What brought me to this subject matter today is realizing the difference between personal validation and business validation.   When it comes to introverts and extroverts on a personal level I don’t think one is better or worse than the other ~ they’re just two different ways of processing.  But when it comes to a business, it’s becoming more clear to me that extroversion will win over introversion every time.  Can a business actually have a personality that can be analyzed as introverted or extroverted, or is a business the reflection of the personality type of the person who runs it?

How well does a business grow without external validation?  If people don’t like the product they will not buy it and the business fails.  When considering an artsy/crafty business, is it better to be run by an extrovert?  Should introverts create simply for the sake of creating and keep the business aspect out of the picture?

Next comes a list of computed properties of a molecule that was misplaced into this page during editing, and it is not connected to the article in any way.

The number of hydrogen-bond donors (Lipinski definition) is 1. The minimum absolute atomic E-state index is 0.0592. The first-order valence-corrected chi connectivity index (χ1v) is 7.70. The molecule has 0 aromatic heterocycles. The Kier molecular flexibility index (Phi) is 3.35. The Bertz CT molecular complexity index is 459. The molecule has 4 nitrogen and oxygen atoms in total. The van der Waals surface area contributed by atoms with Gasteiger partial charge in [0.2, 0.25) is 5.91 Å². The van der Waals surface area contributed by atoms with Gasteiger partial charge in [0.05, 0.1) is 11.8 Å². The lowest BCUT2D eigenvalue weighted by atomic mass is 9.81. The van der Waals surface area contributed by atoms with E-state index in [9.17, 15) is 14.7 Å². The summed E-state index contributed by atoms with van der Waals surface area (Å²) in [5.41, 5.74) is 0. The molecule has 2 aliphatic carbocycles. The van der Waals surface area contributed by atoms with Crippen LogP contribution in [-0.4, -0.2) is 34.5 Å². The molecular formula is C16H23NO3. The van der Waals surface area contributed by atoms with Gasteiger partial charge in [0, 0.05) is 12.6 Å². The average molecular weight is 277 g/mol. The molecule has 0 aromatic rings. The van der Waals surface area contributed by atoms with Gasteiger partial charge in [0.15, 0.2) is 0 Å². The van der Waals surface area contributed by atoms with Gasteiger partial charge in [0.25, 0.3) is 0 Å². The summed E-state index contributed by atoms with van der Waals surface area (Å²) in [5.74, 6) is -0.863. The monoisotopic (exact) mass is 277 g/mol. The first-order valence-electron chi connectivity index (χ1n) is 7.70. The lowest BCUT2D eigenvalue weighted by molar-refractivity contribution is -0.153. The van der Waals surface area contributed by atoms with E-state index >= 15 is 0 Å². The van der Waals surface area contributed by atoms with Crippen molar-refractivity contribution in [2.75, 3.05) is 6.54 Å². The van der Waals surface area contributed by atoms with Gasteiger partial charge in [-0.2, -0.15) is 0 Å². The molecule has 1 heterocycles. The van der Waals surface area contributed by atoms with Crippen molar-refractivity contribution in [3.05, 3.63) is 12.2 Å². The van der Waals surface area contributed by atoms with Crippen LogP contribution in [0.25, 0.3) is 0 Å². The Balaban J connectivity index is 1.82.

I know, I know, it’s all a matter of the “target market.”  But then creating is still reduced to the amount of external validation one receives, the positive response to products, if the creator seeks earning a living from her creations.

How much external validation do you need?  How much work will you put forth to receive that validation?  Is the validation necessary to your perceived idea of success?  These questions apply both personally and on a business level.  I, as a business, have hit the wall of conflict.  Should I create what I like and hope for the best or kowtow to the masses and give them what they want?

Ideally I’d like to convince people they really want my product.  That’s salesmanship.  Salesmanship comes more naturally to an extrovert, which I am not.  But that’s a blog post for another day.

If you’re interested in finding out whether you’re an introvert or extrovert (in case you don’t know already), there’s a little online quiz you can take based on Carl Jung’s and Isabel Briggs Myers’ approach to personality.  You can find it by clicking here.  Let me know how it turns out.